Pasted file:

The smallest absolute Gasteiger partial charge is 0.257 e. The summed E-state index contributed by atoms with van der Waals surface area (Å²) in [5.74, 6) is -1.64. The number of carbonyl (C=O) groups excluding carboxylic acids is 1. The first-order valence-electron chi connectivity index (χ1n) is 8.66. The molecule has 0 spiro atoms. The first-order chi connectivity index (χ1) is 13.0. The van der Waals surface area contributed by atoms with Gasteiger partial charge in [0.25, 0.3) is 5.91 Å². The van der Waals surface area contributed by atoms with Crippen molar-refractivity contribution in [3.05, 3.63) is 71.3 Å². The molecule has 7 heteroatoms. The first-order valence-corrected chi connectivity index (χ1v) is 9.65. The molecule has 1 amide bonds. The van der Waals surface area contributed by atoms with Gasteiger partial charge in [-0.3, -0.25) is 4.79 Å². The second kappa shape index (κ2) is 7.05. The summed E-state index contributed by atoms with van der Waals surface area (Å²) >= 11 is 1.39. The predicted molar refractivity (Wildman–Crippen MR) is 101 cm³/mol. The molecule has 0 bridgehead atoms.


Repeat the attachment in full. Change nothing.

The smallest absolute Gasteiger partial charge is 0.257 e. The summed E-state index contributed by atoms with van der Waals surface area (Å²) in [5.74, 6) is -1.64. The number of carbonyl (C=O) groups excluding carboxylic acids is 1. The first-order valence-electron chi connectivity index (χ1n) is 8.66. The molecule has 0 spiro atoms. The first-order chi connectivity index (χ1) is 13.0. The van der Waals surface area contributed by atoms with Gasteiger partial charge in [0.25, 0.3) is 5.91 Å². The van der Waals surface area contributed by atoms with Crippen molar-refractivity contribution in [3.05, 3.63) is 71.3 Å². The molecule has 7 heteroatoms. The first-order valence-corrected chi connectivity index (χ1v) is 9.65. The molecule has 1 amide bonds. The van der Waals surface area contributed by atoms with Gasteiger partial charge in [-0.3, -0.25) is 4.79 Å². The second kappa shape index (κ2) is 7.05. The summed E-state index contributed by atoms with van der Waals surface area (Å²) >= 11 is 1.39. The predicted molar refractivity (Wildman–Crippen MR) is 101 cm³/mol. The molecule has 0 bridgehead atoms.